AviationOpinion: A vaccination mandate against contagious Delta, versus whether air travel is a privilege or a right remains.

No jab, no fly: will this mandate make passengers feel safer?

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The biggest issue with a potential vaccination mandate would be the debate of whether air travel is a privilege or a right.
The biggest issue with a potential vaccination mandate would be the debate of whether air travel is a privilege or a right. Photo Credit: Getty Images/Kiwis

Many cruise lines and tour operators require proof of full vaccination in order to travel. Could this happen with air travel, too?

The spread of the Delta Covid-19 variant has changed plenty of vacation plans already and poses a concern for the world.

More countries and destinations have been classified by both the CDC and the State Department as having the highest risk category since the beginning of August than we’ve seen in months, with countries like Greece, Ireland, Turkey and the Bahamas receiving the "do not travel" warning.

With the first Covid-19 vaccine receiving full approval by the Food & Drug Administration, more vaccination mandates could be on the rise everywhere, from schools to workplaces and beyond.

A study done by The Vacationer posed the question of whether or not individuals should only be able to fly if they’ve been vaccinated first. About 67% of those surveyed said only vaccinated individuals should be able to fly or take public transportation. Of this number, 36% believe unvaccinated individuals should provide a negative Covid-19 test prior to flying, while another 30% believe they should be barred from air travel altogether.

The rates, however, of individuals contracting Covid-19 while on an airplane and wearing a mask is low, and air travel itself is not to blame for the spread of Covid-19 during the travel process.

Susie Chau, owner of Carpe Diem Travel, noted, “My clients haven't been worried enough about flying to make them change their travel plans yet. However, I've had some conversations with friends and social media followers who have expressed more concerns about being in crowded airports than being in the plane with proven air filtration systems.”

Masks and the airlines’ efforts to keep Covid-19 from spreading have been effective so far, but there has been a historic increase in violent confrontations on planes this year, many of which are due to non-compliance with the federal public transportation mask mandate. It is possible that a vaccination mandate might help decrease the likelihood of this happening, but the likelihood of masks being required on planes that carry fully vaccinated individuals is still high because of the Delta variant’s easy transmissibility.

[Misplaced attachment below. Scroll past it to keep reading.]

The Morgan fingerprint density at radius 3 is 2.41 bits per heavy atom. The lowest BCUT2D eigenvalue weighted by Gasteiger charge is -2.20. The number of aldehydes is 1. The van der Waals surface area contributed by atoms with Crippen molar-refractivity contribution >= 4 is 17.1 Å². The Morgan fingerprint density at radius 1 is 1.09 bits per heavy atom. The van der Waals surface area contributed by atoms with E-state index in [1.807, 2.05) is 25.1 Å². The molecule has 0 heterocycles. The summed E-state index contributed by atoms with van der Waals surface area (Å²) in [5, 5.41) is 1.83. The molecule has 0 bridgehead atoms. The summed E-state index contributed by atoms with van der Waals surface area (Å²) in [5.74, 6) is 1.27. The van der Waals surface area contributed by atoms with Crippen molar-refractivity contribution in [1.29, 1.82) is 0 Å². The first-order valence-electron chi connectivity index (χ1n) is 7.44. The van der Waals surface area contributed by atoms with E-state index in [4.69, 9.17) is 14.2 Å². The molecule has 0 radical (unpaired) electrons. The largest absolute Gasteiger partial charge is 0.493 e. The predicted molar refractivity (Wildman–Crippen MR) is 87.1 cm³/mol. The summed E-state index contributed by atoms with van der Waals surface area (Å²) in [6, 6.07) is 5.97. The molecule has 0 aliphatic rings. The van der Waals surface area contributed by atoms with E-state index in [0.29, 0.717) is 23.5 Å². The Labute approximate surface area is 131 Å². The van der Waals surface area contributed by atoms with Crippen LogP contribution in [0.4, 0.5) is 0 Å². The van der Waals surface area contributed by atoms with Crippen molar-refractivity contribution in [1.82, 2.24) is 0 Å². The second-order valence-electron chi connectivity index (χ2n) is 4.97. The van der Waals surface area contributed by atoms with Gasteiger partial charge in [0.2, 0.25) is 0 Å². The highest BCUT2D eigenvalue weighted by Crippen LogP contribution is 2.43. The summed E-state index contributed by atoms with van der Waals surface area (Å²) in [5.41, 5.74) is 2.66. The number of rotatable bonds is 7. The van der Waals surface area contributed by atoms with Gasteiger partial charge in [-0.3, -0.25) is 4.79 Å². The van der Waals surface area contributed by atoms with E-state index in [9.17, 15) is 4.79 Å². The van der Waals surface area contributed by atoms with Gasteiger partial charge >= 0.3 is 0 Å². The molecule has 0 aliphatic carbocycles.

Only one airline in the world requires Covid-19 testing prior to flying. Etihad Airways has been testing its passengers since August 2020 and has also begun using the IATA Travel Pass for several popular flight routes.

The biggest issue with a potential vaccination mandate would be the debate of whether air travel is a privilege or a right.

Ben Gritzewsky, Veteran Travel Advisor and Skeptic, said that “individual health issues are or should be private, and everyone ought to have the right to determine what is appropriate for themselves and whether to assume any risks. As long as vaccination is not mandated by law, it should not be a prerequisite for access to any public service or establishment. At the least, equivalent alternatives need to be provided for those who are not vaccinated.”

Air travel is different than both tour operators and cruise lines because it is regulated by the government as a method of public transportation, while cruise lines and tour operators are private companies. The government has the responsibility to both protect the populace and keep public transportation open to the public. Should the government see a reason to institute some type of requirement, the easiest option would be to require proof of vaccination or a negative Covid-19 test result.

“As we've learned in the last year, travel is a privilege, not a right,” said Chau. “I personally would love it if there was a requirement of proof of vaccination or a negative Covid-19 test prior to travel. Allowing only vaccinated travellers gets tricky, especially when it comes to children. I think giving the testing option is a good middle ground that would be less controversial and flexible.”

For now, airlines in the US aren’t thinking of requiring proof of vaccination or a negative test result any time soon, but the Delta variant, or an even worse variant later on could change the way we travel by plane.

At the end of the day, it’s an issue about how air travel can remain open while remaining safe. And right now, air travel is still pretty safe.

Source: TravelPulse

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